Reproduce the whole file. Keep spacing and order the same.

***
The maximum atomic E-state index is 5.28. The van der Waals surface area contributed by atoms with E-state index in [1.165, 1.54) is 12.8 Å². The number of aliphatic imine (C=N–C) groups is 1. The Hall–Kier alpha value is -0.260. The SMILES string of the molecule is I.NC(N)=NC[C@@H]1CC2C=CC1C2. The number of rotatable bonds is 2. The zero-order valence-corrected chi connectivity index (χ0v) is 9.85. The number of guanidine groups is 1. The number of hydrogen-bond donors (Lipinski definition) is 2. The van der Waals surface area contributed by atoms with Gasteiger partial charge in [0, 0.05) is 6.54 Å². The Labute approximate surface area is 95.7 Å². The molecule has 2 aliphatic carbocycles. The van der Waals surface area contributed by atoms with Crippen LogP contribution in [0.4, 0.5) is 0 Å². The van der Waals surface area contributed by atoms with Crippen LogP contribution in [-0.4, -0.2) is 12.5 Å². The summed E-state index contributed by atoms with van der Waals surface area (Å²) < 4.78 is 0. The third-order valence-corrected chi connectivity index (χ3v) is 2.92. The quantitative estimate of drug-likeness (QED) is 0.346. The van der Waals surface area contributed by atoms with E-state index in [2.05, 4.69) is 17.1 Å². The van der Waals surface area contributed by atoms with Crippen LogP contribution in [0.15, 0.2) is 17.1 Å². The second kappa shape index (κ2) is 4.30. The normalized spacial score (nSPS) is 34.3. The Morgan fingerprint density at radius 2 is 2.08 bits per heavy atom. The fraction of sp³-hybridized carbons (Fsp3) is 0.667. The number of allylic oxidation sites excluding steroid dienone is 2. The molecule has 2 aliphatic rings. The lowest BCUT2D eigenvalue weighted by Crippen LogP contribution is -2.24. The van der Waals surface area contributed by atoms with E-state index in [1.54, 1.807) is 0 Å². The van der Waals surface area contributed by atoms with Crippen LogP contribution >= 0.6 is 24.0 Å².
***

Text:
The maximum atomic E-state index is 5.28. The van der Waals surface area contributed by atoms with E-state index in [1.165, 1.54) is 12.8 Å². The number of aliphatic imine (C=N–C) groups is 1. The Hall–Kier alpha value is -0.260. The SMILES string of the molecule is I.NC(N)=NC[C@@H]1CC2C=CC1C2. The number of rotatable bonds is 2. The zero-order valence-corrected chi connectivity index (χ0v) is 9.85. The number of guanidine groups is 1. The number of hydrogen-bond donors (Lipinski definition) is 2. The van der Waals surface area contributed by atoms with Gasteiger partial charge in [0, 0.05) is 6.54 Å². The Labute approximate surface area is 95.7 Å². The molecule has 2 aliphatic carbocycles. The van der Waals surface area contributed by atoms with Crippen LogP contribution in [0.4, 0.5) is 0 Å². The van der Waals surface area contributed by atoms with Crippen LogP contribution in [-0.4, -0.2) is 12.5 Å². The summed E-state index contributed by atoms with van der Waals surface area (Å²) < 4.78 is 0. The third-order valence-corrected chi connectivity index (χ3v) is 2.92. The quantitative estimate of drug-likeness (QED) is 0.346. The van der Waals surface area contributed by atoms with E-state index in [2.05, 4.69) is 17.1 Å². The van der Waals surface area contributed by atoms with Crippen LogP contribution in [0.15, 0.2) is 17.1 Å². The second kappa shape index (κ2) is 4.30. The normalized spacial score (nSPS) is 34.3. The Morgan fingerprint density at radius 2 is 2.08 bits per heavy atom. The fraction of sp³-hybridized carbons (Fsp3) is 0.667. The number of allylic oxidation sites excluding steroid dienone is 2. The molecule has 2 aliphatic rings. The lowest BCUT2D eigenvalue weighted by Crippen LogP contribution is -2.24. The van der Waals surface area contributed by atoms with E-state index in [1.54, 1.807) is 0 Å². The van der Waals surface area contributed by atoms with Crippen LogP contribution >= 0.6 is 24.0 Å².